MRS. HENDERSON [zrr// shrilf]. You let him off easy, 
did you? You give him another chance, did you? 
My lad could ha' had you up for assault that's what 
he'd ha' done if he'd had a mind, and quite right too. 
It's him that's let you off', mind that. And you may 
thank your devil's luck you're not up afore the magis- 
trate this next Assizes that ever is, and printed in the 
paper for all the countryside to mock at. 

RUTHERFORD. Go on, Richard. She's your parish- 
ioner. Turn her out. 

MRS. HENDERSON. Him turn me out ? A bit of a 


preaching bairn no stronger nor a linty him with 
his good noos and his sojers-o'-Christ-arise ! Whee 
was it up and ran away from old Lizzie Winter like a 
dawg wi' a kettle tied to his tail ? 

RUTHERFORD \jjuietly without turning]. We'll have 
all your secrets in a minute. Are you going, Mrs. 
Henderson ? 

MRS. HENDERSON. Fll go when it pleases me, and not 
afore ! 

RUTHERFOKD. Are you going 

He gets up and moves towards her in a threatening 

MRS. HENDERSON [retreating]. Lay hands on me !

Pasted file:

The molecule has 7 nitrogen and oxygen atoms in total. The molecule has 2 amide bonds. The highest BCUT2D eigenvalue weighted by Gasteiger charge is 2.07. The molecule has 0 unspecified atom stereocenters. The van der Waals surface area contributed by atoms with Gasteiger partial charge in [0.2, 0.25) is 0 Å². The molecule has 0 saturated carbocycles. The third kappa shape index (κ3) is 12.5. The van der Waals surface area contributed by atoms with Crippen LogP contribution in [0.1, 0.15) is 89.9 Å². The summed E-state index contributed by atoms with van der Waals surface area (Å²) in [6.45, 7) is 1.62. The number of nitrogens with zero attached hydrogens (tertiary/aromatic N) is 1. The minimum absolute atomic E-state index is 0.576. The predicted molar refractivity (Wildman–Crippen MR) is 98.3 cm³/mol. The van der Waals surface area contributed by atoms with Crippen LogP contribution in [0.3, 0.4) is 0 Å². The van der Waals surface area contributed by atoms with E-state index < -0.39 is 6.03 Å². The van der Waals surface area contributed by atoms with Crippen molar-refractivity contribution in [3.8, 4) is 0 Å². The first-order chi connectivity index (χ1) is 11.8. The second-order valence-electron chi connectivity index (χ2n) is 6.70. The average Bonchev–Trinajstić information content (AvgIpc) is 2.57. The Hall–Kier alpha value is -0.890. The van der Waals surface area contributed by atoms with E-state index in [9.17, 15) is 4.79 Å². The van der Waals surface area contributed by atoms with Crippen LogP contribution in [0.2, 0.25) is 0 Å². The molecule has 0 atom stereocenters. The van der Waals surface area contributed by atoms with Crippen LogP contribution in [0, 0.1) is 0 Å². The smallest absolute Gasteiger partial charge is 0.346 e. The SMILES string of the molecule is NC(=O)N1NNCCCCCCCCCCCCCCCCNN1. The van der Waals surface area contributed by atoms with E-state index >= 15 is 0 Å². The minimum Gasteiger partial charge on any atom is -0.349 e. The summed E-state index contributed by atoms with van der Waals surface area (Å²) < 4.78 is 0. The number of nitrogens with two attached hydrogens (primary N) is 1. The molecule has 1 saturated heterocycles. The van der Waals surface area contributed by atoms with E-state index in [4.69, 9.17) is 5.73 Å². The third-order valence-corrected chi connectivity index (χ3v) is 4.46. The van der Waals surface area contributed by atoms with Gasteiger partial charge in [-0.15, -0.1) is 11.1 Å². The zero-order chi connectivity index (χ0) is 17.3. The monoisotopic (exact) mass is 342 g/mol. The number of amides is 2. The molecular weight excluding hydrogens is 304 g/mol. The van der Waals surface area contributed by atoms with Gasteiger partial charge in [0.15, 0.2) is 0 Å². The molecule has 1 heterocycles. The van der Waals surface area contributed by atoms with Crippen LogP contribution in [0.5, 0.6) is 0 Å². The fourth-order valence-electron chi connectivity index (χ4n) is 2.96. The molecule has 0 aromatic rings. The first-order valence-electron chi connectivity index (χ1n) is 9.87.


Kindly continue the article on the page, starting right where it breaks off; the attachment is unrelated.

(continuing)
Lay hands on a helpless woman ! Ill larn ye ! Til 
larn ye to come on me wi' yer high ways. Folks 
shall hear tell on it, that they shall, and a bit more 
besides. Ill larn ye, sure as Fin a living creature. . . . 
Fll set the police on ye, as sure as Fm a living 
woman. . . . 

RUTHERFORD [to DICK, contemptuousty~\. Hark to that 
hark to it. 

MRS. HENDERSON. You think yourself so grand wi' 
your big hoose, and your high ways. And your grand- 
father a potman like my own. You wi' your son that's 
the laughing-stock o' the parish, and your daughter 
that goes wi' a working man ahint your back ! And 
so good night to 'ee. 

The onter door bangs violently. There is a pause. 
DICK speaks in a voice scarcely audible. 

DICK. What was that ? . . . She said something 
about Janet. 



RUTHERFORD [impatiently]. Good God, man don't 
stand staring there as if the house had fallen. 

DICK [shaking]. I told you to be careful I warned 
you I knew how it would be. 

RUTHERFORD. Warned me ! You're fool enough to 
listen to what a drunken drab like that says ! 

DICK. She's not the only one 

RUTHERFORD [looking at him]. What d'ye mean ? 
What's that ? 

DICK. People are talking. I've heard things. . . . 
It isn't true it can't be it's too dreadful. 

RUTHERFORD. Heard things what ha' ye heard ? 

DICK. It isn't true. 

RUTHERFORD. Out With it. 

DICK. Lizzie Winter that time called out some- 
thing. I took no notice, of course. . . . Three nights